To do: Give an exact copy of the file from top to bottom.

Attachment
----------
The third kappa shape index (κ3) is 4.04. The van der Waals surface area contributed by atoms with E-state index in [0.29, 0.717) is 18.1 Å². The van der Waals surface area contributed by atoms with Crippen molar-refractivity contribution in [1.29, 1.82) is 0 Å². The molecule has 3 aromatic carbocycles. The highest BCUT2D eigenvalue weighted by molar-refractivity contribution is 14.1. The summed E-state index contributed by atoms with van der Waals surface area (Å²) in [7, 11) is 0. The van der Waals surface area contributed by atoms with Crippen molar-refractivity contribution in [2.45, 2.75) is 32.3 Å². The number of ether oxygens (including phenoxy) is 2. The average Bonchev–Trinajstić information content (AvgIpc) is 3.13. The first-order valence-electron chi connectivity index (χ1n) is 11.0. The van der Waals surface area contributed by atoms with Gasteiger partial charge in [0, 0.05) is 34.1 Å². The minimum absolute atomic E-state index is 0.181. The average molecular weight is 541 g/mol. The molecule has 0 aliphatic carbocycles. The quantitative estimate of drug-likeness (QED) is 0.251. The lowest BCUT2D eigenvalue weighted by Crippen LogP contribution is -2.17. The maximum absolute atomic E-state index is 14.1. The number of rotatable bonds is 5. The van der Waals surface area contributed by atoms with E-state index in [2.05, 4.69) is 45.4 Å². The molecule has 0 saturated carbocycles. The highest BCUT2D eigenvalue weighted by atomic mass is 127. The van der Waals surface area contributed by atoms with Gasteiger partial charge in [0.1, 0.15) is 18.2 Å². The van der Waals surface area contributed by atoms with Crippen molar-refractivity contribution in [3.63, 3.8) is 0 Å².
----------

The third kappa shape index (κ3) is 4.04. The van der Waals surface area contributed by atoms with E-state index in [0.29, 0.717) is 18.1 Å². The van der Waals surface area contributed by atoms with Crippen molar-refractivity contribution in [1.29, 1.82) is 0 Å². The molecule has 3 aromatic carbocycles. The highest BCUT2D eigenvalue weighted by molar-refractivity contribution is 14.1. The summed E-state index contributed by atoms with van der Waals surface area (Å²) in [7, 11) is 0. The van der Waals surface area contributed by atoms with Crippen molar-refractivity contribution in [2.45, 2.75) is 32.3 Å². The number of ether oxygens (including phenoxy) is 2. The average Bonchev–Trinajstić information content (AvgIpc) is 3.13. The first-order valence-electron chi connectivity index (χ1n) is 11.0. The van der Waals surface area contributed by atoms with Gasteiger partial charge in [0, 0.05) is 34.1 Å². The minimum absolute atomic E-state index is 0.181. The average molecular weight is 541 g/mol. The molecule has 0 aliphatic carbocycles. The quantitative estimate of drug-likeness (QED) is 0.251. The lowest BCUT2D eigenvalue weighted by Crippen LogP contribution is -2.17. The maximum absolute atomic E-state index is 14.1. The number of rotatable bonds is 5. The van der Waals surface area contributed by atoms with E-state index in [2.05, 4.69) is 45.4 Å². The molecule has 0 saturated carbocycles. The highest BCUT2D eigenvalue weighted by atomic mass is 127. The van der Waals surface area contributed by atoms with Gasteiger partial charge in [0.1, 0.15) is 18.2 Å². The van der Waals surface area contributed by atoms with Crippen molar-refractivity contribution in [3.63, 3.8) is 0 Å².